Elements of Geometry: With, Practical Applications
D. Appleton and Company, 1850 - Geometry - 320 pages
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Common terms and phrases
ABCD altitude angle base bisect called centre chord circ circle circumference circumscribed coincide common cone consequently construction contained convex corresponding cylinder denote described diagonal diameter difference distance divided double draw equal equilateral equivalent exterior angle extremities figure follows formed four given gives greater hence included inscribed intersection join length less lines drawn magnitude manner mean measured measured by half meet multiplied opposite parallel parallel planes parallelogram parallelopipedon pass perpendicular plane plane MN polygon portion position prism PROBLEM produced Prop proportional PROPOSITION pyramid radii radius ratio rectangle remain respectively right-angles sector segment shown sides similar solid angle sphere spherical square straight line suppose surface taken tangent THEOREM third triangle ABC vertex VIII whole zone
Page 231 - THE sphere is a solid terminated by a curve surface, all the points of which are equally distant from a point within, called the centre.
Page 147 - PROBLEM. To inscribe a circle in a given triangle. Let ABC be the given triangle : it is required to inscribe a circle in the triangle ABC.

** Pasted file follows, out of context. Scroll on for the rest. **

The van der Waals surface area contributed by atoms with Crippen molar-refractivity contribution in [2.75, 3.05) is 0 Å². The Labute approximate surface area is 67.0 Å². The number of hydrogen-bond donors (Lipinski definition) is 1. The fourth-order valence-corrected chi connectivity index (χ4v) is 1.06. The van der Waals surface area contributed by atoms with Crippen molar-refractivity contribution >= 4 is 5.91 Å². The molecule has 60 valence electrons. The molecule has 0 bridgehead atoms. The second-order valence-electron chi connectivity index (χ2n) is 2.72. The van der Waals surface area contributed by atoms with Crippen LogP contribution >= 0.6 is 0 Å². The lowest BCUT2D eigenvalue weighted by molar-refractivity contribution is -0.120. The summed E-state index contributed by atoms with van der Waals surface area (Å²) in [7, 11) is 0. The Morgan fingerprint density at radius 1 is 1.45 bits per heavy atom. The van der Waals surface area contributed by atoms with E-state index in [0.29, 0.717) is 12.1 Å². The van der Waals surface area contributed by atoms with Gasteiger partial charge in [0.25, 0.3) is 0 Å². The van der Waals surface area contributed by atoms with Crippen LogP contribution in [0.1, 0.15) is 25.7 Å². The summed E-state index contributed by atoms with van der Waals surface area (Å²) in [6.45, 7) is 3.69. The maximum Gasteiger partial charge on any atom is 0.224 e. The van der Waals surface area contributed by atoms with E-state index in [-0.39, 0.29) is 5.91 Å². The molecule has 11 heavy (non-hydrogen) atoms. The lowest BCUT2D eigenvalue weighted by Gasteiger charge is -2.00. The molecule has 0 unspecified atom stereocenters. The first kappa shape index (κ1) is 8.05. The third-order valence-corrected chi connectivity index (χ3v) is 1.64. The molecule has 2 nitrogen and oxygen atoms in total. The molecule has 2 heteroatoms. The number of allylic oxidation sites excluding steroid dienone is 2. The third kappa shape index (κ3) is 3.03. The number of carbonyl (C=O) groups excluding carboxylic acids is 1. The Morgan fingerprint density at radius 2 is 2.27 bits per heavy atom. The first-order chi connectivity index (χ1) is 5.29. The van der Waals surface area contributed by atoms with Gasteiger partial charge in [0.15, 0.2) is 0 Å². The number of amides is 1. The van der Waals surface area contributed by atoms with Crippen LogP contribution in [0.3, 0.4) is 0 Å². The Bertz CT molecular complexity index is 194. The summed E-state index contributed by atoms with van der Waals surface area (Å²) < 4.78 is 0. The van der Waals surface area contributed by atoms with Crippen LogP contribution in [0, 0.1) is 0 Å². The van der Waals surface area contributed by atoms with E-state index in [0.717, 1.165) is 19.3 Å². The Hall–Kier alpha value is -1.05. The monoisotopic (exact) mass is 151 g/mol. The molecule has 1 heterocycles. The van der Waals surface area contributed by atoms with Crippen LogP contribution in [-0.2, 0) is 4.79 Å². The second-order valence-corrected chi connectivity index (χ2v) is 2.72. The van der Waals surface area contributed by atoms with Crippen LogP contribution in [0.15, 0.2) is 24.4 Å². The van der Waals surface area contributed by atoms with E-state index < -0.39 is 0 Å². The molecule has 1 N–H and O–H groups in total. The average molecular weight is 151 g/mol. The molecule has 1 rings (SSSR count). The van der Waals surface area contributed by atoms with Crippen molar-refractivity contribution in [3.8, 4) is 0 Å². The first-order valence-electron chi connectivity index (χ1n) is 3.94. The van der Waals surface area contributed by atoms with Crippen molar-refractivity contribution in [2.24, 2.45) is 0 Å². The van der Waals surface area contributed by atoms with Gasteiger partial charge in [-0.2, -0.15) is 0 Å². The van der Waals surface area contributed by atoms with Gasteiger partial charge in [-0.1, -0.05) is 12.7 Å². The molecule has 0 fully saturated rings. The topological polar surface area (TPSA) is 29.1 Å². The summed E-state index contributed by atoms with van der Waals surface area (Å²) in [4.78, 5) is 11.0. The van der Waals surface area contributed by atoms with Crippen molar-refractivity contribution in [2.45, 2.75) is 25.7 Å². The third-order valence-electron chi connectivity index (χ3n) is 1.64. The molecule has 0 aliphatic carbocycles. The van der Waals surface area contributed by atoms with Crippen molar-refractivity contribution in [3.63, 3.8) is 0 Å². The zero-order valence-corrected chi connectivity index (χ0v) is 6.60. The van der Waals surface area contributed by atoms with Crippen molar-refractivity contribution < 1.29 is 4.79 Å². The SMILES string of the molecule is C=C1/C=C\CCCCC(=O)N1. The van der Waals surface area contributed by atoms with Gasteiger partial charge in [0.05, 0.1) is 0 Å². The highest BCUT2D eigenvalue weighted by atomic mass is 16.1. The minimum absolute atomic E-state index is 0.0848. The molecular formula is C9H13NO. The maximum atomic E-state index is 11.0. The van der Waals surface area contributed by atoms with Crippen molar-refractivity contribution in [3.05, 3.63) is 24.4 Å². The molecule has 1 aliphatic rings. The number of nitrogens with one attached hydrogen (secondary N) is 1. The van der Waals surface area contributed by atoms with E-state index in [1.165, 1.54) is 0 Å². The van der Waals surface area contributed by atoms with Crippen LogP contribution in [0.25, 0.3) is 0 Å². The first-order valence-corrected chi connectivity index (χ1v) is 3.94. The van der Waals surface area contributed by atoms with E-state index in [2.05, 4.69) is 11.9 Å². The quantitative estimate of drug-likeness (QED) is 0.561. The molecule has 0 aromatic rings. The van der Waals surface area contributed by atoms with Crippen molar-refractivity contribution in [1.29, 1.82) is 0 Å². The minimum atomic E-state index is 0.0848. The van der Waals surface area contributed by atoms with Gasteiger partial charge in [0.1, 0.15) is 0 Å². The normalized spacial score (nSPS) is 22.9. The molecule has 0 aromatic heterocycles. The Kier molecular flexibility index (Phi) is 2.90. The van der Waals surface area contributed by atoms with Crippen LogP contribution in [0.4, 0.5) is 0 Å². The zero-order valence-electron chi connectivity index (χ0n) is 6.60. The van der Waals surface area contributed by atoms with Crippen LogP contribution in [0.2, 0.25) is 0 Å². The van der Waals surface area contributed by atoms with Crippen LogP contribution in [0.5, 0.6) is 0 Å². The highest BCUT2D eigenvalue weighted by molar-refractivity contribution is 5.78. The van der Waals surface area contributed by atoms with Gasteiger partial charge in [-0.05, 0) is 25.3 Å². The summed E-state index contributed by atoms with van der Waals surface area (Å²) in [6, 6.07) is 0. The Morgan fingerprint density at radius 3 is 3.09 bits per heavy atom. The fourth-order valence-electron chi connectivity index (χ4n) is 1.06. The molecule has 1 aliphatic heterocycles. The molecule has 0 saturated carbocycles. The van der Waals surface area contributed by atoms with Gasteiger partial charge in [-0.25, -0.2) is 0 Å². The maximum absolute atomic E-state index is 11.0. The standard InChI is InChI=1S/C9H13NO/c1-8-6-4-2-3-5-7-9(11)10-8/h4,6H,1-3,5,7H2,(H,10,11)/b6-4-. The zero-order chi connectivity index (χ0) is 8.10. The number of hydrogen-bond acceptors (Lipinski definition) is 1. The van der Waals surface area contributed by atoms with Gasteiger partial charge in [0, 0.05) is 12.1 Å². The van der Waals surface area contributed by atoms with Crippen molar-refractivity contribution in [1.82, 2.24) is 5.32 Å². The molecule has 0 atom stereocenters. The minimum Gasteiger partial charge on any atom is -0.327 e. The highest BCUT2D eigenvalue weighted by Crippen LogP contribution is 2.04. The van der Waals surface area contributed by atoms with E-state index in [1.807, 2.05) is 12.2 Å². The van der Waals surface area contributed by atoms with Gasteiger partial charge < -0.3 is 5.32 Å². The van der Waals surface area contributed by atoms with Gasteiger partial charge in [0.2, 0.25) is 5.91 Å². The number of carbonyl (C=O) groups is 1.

Page 17 - A circle is a plane figure contained by one line, which is called the circumference, and is such, that all straight lines drawn from a certain point within the figure to the circumference are equal to one another.
Page 28 - If two sides and the included angle of the one are respectively equal to two sides and the included angle of the other...
Page 233 - The volume of a cylinder is equal to the product of its base by its altitude. Let the volume of the cylinder be denoted by V, its base by B, and its altitude by H.
Page 276 - THEOREM. Two triangles on the same sphere, or on equal spheres, are equal in all their parts, when they have each an equal angle included between equal sides. Suppose the side...
Page 120 - The areas of two triangles which have an angle of the one equal to an angle of the other are to each other as the products of the sides including the equal angles. D c A' D' Hyp. In triangles ABC and A'B'C', ZA = ZA'. To prove AABC = ABxAC. A A'B'C' A'B'xA'C' Proof. Draw the altitudes BD and B'D'.
Page 18 - If equals be added to unequals, the wholes are unequal. V. If equals be taken from unequals, the remainders are unequal. VI. Things which are double of the same, are equal to one another.
Page 232 - A spherical triangle is a portion of the surface of a sphere, bounded by three arcs of great circles.
Page 96 - Similar figures, are those that have all the angles of the one equal to all the angles of the other, each to each, and the sides about the equal angles proportional.